A personal injury accident occurs when someone suffers some type of harm or injury because of another person’s carelessness or disregard. A personal injury can damage the plaintiff’s emotional health, physical health, or both. Mental health issues include emotional pain and anguish sustained by the accident, such as developing PTSD.
A physical injury can include an injury to the plaintiff’s organs, limbs, or other parts of their body. It is important to note that the injury sustained by the plaintiff does not have to manifest immediately, as some injuries develop over time.
Personal injuries can occur intentionally, including cases in which the defendant deliberately injures a plaintiff. Or, they may occur when the defendant intends to commit an act which results in injury to the plaintiff. Personal injuries may also occur unintentionally.
If an unintentional injury is the result of the defendant’s negligence, the plaintiff can file a civil lawsuit based on that negligent behavior. Negligence cases include:
The plaintiff would use the civil court proceeding in order to collect compensatory damages for their injuries. Personal injury law is distinctive from criminal law; when a person files a personal injury lawsuit, it is filed in civil court. Criminal actions may be filed separately if the incident which led to the personal injury was also criminal in nature. An example of this would be assault and battery.
What Is A Gas Fire Or Explosion?
Compressed gas is commonly used for household purposes, as well as business or commercial uses. While compressed gas is frequently used without issue, it can still be considerably dangerous. An example of this would be gas fires which are caused by combustion of gasoline, or other similar fuel substances. Gas fires are particularly dangerous, as gasoline is highly flammable and combustible. There is also the risk of gas fire explosions, which can personally injure many people within the immediate surrounding area of the gas fire.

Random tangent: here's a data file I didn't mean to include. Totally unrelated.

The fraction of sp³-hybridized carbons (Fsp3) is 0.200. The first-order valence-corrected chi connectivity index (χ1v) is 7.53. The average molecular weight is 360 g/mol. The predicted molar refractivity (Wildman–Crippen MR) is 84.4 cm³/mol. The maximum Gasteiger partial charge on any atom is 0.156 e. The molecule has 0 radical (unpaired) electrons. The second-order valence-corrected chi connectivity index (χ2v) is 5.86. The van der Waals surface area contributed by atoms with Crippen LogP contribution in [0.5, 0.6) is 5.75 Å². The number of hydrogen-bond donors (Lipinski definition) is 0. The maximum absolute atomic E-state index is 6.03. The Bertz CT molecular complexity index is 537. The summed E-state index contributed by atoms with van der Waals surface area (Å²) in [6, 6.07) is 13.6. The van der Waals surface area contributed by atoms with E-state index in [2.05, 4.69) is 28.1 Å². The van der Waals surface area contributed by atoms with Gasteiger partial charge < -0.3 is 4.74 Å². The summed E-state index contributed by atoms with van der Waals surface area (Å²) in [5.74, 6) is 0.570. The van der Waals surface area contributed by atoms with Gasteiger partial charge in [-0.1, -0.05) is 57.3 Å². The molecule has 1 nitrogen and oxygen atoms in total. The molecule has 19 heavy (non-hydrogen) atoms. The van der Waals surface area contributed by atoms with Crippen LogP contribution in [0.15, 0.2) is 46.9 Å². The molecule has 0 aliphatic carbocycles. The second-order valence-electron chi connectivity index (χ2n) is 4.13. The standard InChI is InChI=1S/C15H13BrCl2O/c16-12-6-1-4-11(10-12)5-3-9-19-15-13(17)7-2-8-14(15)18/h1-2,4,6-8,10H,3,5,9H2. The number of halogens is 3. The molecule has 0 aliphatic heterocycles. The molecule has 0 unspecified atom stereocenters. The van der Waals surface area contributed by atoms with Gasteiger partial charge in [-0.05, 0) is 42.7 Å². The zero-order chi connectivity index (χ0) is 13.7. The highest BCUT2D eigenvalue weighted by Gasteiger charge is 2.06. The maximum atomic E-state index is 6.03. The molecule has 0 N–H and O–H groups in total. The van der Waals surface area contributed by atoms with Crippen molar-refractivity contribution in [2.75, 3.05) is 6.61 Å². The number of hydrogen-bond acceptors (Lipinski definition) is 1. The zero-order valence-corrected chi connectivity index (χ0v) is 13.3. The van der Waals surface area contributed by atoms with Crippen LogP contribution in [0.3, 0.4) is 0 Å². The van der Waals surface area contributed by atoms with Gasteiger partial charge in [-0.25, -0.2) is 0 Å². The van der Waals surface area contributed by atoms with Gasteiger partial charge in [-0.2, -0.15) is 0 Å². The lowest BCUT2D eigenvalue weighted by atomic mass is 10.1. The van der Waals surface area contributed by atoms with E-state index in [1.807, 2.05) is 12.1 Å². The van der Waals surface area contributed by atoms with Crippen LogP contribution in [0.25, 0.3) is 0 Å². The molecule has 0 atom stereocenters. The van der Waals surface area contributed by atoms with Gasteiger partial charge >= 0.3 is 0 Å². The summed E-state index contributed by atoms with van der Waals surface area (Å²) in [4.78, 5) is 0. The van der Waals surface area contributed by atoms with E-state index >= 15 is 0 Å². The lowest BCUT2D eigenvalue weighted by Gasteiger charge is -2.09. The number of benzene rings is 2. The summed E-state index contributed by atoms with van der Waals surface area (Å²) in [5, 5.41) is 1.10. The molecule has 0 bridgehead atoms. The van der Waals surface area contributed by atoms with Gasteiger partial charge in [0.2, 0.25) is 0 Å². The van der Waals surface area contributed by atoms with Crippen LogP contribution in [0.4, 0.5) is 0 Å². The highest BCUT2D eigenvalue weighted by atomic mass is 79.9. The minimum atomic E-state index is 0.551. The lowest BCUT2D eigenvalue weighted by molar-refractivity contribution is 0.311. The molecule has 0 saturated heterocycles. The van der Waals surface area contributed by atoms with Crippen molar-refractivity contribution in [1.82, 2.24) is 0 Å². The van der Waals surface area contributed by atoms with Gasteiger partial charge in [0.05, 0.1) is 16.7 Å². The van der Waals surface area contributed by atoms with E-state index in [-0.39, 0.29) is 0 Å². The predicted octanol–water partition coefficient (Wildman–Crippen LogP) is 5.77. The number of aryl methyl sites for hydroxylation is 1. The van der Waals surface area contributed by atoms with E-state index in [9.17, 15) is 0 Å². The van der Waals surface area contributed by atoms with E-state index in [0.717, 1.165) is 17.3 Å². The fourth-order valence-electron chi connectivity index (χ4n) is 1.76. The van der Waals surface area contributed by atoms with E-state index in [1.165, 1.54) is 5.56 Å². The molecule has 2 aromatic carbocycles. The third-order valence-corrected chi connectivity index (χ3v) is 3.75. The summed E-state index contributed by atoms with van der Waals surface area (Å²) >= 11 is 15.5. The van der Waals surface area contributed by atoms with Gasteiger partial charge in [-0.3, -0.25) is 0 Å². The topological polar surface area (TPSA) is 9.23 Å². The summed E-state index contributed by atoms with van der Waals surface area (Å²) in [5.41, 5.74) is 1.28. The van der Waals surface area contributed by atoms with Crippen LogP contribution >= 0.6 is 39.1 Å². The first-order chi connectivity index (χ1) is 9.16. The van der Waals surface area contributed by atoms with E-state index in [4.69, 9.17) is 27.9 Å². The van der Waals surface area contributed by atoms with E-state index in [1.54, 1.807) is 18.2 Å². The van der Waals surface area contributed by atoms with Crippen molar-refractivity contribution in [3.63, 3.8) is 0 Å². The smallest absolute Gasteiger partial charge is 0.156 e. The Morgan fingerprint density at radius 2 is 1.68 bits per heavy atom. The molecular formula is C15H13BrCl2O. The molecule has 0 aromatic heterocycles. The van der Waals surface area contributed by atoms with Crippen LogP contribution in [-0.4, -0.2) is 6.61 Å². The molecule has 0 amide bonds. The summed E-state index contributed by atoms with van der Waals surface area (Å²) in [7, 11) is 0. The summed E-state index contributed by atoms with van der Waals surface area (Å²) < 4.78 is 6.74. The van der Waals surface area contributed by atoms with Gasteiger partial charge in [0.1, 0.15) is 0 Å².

Some examples of the most common causes of gas fires include:
- Gas leaks;
- Gas station incidents, such as spilling gasoline which sparks from a cigarette;
- Gas stove incidents; and
- Propane tank incidents.
Another example of such dangers would be gas explosions, which can occur if the gas is exposed to a spark or ignition that sets off an explosion of the substance. The size or severity of the explosion can depend on several factors, including:
- The type of gas involved;
- The quantity of gas involved;
- The amount of compression used when storing the gas; and
- Whether there were flammable materials or other explosive substances nearby at the time of the explosion.
An explosion may occur as the result of operator error, or negligence. Gas pipe explosions can be especially severe because of the amount of gas involved, as well as the fact that gas pipes can cover long distances. Such explosions can result in serious injuries, especially those related to fire, as well as significant property damage.
Several different factors may cause a gas explosion, including:
- Soil around the underground pipes;
- The configuration of specific gas facilities;
- The flow, compression, and/or pressure of the gas;
- Little to no gas flow over a long period of time; and/or
- Substances, rust, or moisture in or on the gas pipes.
One especially common reason for a propane explosion would be faulty grills. This is largely associated with how the lines in the tank can be defective. When the grills are exposed to high temperatures, the cylinders and tanks can build significant pressure, which causes an explosion.
Another common type of gas explosion at a residential home is associated with gas appliances. Examples of gas appliances commonly associated with equipment failure include:
- Central heating;
- Water heaters;